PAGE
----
Professional athletes have very short careers. Some are fortunate enough to last over a decade in their respective sports, while other careers may last just a single game or practice. Atlanta Beat defender Cat Whitehill has enjoyed a storied women’s soccer career, but that doesn’t mean she is not preparing for the next phase of her life. The 29-year-old Birmingham, Ala. native is gearing up for a sports broadcasting career after her playing days.
Whitehill studied communications at the University of North Carolina and has already taken part in ESPN’s broadcasts of NCAA Women’s College Cups, but this summer she will take her second career to the next level when she joins the broadcast team for the 2011 FIFA Women’s World Cup. She will sit alongside a team that includes former U.S. Women’s National Team stars Brandi Chastain, Julie Foudy and Briana Scurry; former U.S. Women’s National Team and current Boston Breakers Head Coach Tony DiCicco and play-by-play voice Ian Darke. Whitehill also boasts an impressive international resume, having played in the 2003 and 2007 Women’s World Cup’s and having been part of the 2004 Olympic Gold Medal winning team.
While that could sound like trouble for the Atlanta Beat, Whitehill said that her and ESPN have worked out a schedule that will see her miss just one game (the June 22 road game against Sky Blue FC, which is four days before the kickoff of the Women’s World Cup). Whitehill will be in Germany during the group stage of the tournament and return stateside for the knockout stage. At that point, she will travel between Atlanta and ESPN’s Bristol, Conn. studios. Atlanta only plays twice during that time (the Women’s World Cup final is July 17), so everything fell into place pretty well for Whitehill.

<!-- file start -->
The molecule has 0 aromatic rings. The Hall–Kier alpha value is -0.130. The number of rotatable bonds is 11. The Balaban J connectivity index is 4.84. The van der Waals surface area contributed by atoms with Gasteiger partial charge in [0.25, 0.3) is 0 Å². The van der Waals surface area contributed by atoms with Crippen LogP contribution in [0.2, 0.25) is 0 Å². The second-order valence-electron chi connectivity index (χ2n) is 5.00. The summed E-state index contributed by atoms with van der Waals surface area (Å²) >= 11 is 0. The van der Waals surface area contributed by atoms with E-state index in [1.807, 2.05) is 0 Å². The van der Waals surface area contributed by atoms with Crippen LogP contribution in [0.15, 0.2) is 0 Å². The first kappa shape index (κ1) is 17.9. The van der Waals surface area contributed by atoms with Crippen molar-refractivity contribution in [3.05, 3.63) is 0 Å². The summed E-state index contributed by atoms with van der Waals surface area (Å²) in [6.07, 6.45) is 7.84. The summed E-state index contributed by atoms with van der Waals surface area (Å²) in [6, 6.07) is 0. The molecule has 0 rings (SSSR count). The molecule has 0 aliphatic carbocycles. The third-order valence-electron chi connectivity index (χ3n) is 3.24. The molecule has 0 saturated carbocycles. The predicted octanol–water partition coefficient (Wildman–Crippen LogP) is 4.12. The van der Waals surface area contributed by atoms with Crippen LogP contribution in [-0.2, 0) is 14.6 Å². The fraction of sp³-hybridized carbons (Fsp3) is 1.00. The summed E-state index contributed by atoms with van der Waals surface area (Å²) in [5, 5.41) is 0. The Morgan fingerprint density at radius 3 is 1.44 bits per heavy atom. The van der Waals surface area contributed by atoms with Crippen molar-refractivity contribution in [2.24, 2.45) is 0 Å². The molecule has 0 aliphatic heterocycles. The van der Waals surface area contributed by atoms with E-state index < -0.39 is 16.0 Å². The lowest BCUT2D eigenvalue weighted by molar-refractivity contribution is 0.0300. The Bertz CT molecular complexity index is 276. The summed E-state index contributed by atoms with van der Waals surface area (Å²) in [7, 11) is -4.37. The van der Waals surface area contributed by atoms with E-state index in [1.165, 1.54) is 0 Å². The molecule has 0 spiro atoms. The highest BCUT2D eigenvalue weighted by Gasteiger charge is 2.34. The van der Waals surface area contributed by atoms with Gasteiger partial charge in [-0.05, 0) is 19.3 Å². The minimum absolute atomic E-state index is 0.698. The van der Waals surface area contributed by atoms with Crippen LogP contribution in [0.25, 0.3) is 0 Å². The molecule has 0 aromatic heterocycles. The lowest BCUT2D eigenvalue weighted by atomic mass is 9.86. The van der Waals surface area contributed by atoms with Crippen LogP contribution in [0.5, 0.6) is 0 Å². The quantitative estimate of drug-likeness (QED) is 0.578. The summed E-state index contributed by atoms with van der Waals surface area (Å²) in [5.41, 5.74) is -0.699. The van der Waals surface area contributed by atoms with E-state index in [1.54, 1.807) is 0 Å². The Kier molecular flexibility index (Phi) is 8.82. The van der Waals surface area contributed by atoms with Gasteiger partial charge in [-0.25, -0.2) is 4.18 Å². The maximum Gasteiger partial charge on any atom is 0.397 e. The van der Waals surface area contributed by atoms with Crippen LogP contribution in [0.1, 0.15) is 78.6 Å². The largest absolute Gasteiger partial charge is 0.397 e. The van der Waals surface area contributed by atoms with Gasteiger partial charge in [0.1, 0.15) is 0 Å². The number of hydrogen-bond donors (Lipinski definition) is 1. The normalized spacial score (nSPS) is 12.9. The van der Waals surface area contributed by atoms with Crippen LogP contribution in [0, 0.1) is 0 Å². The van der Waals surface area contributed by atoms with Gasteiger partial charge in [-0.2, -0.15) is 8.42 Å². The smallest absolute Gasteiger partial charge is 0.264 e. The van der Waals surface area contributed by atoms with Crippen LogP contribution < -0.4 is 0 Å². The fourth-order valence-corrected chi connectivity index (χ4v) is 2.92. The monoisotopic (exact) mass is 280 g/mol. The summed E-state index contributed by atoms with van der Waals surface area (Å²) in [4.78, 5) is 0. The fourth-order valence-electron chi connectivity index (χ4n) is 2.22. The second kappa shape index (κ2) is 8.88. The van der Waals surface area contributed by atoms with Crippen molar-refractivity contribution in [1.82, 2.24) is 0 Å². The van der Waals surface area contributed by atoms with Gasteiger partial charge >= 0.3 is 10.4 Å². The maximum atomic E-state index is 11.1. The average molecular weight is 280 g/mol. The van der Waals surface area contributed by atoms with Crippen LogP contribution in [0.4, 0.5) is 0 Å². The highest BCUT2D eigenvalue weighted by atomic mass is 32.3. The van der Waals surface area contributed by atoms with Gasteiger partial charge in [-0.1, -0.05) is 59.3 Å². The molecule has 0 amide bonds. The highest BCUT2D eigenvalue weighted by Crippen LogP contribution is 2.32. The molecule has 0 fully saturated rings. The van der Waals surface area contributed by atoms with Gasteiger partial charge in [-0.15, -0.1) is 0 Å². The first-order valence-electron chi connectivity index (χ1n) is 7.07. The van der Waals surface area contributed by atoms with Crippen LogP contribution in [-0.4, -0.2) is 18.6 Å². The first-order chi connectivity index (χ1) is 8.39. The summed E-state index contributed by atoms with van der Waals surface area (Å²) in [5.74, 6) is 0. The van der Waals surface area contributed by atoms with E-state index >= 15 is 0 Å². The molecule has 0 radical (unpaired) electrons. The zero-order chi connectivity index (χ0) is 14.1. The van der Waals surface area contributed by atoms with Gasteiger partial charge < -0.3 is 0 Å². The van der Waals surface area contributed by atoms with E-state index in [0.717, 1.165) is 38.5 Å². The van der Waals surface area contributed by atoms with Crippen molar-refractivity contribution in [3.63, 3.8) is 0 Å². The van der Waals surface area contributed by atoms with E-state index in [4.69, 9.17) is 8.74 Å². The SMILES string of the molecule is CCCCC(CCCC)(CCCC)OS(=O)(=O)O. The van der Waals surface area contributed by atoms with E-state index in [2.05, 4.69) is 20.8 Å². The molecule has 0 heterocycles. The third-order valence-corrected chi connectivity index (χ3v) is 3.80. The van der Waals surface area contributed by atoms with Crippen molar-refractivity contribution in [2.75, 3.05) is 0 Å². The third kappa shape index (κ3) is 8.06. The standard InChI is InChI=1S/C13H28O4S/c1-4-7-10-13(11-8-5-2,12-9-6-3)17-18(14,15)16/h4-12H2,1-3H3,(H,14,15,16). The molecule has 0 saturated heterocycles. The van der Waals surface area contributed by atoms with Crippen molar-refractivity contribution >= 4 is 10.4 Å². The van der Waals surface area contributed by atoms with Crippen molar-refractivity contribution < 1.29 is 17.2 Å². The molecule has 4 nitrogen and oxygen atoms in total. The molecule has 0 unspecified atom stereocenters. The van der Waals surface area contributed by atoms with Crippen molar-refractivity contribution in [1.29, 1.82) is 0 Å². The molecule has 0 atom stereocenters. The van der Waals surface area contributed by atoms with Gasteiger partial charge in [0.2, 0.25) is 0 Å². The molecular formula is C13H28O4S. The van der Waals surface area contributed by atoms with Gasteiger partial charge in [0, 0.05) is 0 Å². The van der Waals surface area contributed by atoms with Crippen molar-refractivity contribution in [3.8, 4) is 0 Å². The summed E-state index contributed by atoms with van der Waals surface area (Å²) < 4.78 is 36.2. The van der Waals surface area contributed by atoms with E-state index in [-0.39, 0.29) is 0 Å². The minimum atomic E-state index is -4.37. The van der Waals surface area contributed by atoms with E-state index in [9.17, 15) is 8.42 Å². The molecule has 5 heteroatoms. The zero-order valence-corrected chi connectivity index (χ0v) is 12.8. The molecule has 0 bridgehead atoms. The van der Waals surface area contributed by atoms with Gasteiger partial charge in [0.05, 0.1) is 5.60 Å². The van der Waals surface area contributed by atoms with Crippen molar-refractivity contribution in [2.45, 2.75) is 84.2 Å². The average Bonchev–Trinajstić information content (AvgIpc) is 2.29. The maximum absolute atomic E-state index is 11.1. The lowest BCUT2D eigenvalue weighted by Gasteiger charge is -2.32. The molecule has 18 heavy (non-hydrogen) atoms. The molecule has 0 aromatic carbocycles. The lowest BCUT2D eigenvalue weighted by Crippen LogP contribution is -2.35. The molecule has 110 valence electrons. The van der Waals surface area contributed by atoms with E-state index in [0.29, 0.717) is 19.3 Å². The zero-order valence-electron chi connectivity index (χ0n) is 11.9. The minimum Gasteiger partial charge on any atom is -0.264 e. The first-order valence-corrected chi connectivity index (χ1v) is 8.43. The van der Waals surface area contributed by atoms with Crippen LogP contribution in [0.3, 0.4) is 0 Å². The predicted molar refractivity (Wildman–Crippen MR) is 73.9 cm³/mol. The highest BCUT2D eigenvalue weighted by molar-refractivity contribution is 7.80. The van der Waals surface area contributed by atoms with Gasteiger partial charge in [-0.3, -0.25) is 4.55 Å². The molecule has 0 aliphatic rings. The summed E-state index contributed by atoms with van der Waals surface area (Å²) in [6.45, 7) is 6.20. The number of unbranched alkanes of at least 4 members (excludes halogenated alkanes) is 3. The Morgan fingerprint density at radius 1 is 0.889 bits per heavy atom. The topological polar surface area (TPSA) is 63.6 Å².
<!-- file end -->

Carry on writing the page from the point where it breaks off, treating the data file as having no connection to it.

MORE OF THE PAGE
“It will be a lot of traveling but it will be fun,” Whitehill said. “It’s a great opportunity for me to start pursuing my second career in broadcasting. That’s what I would love to do afterward and ESPN has fortunately given me an incredible opportunity with the college game and the World Cup, so one day I would love to get into college football if possible.”
Yes, college football. Whitehill, a defender with a pretty extensive international soccer resume, did grow up in the heart of football country. But just because she’s from Alabama doesn’t mean she’s a Crimson Tide fan.
“I love Georgia and Florida. Well UNC, of course, but we’re not very good,” she said with a laugh. “We could have been good last year.”
At 29-years-old, Whitehill still has plenty of soccer left in her, even if she likes to joke that she’s getting old. But eventually, the day will come when her body and her mind will tell her that it’s time to trade in the cleats for the microphone. She won’t have a better opportunity to showcase that broadcasting talent than on the world stage this summer.
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